I only found out today via SpaceNews that SpaceX quietly launched a new venture some time last month.
Now that SpaceX has established itself as a leading provider of U.S. national security launches, it is seeking a bigger share of the defense market with a new product line called Starshield. SpaceX quietly unveiled Starshield last month offering defense and intelligence agencies custom-built spacecraft, sensors, and secure communications services leveraging SpaceX’s investment in its Starlink network of broadband satellites.
I also somehow hadn't heard that last October, the Pentagon released a national defense strategy document that talked about the challenges of the current "world order" and especially the role of China. The pentagon calls China a “pacing challenge” that threatens to surpass the United States in defense and space technologies. To win this race, DoD intends to tap commercial innovation.
“We have in the United States by far the most resilient commercial space enterprise anywhere in the world. The Chinese know that, and we’re going to lean into that,” Deputy Secretary of Defense Kathleen Hicks said Dec. 8 at an Aspen Security Forum in Washington. “We’re going to make sure we’re working closely with the commercial sector and leveraging all that commercial space capability.”
Who better to tap than the most innovative company in the launch business, the company using that launch capability to build out its Starlink constellation of internet access satellites? Which isn't to say that there won't be competitive selection processes involved or that there aren't innovative "smart fellers" in the other companies; it's just that SpaceX has a head start. They're at the center of the what prompted the DoD to start this project. It appears to be based on one important example (you guessed it): Ukraine and the role that modern technologies have played, especially the 20,000 + Starlink terminals SpaceX donated to Ukraine.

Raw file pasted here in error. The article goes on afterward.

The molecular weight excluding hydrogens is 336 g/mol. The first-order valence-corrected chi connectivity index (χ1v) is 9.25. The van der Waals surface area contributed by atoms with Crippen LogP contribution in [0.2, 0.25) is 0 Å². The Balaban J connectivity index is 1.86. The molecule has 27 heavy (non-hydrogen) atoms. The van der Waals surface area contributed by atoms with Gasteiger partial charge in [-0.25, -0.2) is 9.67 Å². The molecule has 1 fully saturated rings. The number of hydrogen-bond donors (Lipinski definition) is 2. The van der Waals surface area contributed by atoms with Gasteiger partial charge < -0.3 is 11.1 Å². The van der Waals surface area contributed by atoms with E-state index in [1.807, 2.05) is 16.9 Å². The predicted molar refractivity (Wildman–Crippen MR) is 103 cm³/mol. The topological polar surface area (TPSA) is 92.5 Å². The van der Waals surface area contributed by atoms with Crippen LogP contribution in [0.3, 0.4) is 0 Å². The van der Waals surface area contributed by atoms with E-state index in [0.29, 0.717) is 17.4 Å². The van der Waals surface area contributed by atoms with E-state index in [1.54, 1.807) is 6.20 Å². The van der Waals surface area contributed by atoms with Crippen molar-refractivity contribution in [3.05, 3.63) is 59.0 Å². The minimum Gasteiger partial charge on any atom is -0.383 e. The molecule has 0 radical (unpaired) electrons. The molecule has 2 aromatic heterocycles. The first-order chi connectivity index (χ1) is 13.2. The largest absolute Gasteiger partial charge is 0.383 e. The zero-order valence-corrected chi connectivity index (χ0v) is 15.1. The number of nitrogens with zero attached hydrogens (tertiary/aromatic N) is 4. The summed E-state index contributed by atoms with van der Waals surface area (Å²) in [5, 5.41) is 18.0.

Russia’s war in Ukraine cast a powerful spotlight on the space industry, notably on the value of imaging satellites and on SpaceX’s satellite broadband service Starlink. The system — with well over 3,000 satellites in orbit and thousands more to come — demonstrated resilience against jamming and showed the strength of this kind of proliferated architecture.
“This wasn’t available before,” John Plumb, assistant secretary of defense for space policy, said Dec. 14 at the Center for Strategic and International Studies. Ukraine is the first major conflict, he noted, where commercial space technology has come into play in a significant way.
The Starlink constellations and their resilience to jamming as a commercial product, not a military system impressed assistant secretary Plumb and Heidi Shyu, undersecretary of defense for research and engineering enough to commit to the initiative aimed at private space. “Because of the rapidly improving commercial space capabilities, a comprehensive plan for using commercial space systems in the context of classified U.S. space capabilities is needed.”
The Starshield initiative hasn't been talked about much by SpaceX which is why none of us have heard of it before. SpaceNews reported that SpaceX’s website has coverage of Starshield so I went looking for it and it turned up at the first search I tried: https://www.spacex.com/starshield.
Screen capture from a portion of their Starshield page.
The source article on SpaceNews is an interesting read. SpaceX isn't the only company they mention and the market is big enough that more than one will be involved. The realization that commercial space is the future and government money is going to flow toward it is spreading. What the DoD wants is defense technologies at the innovation rate of commercial technologies.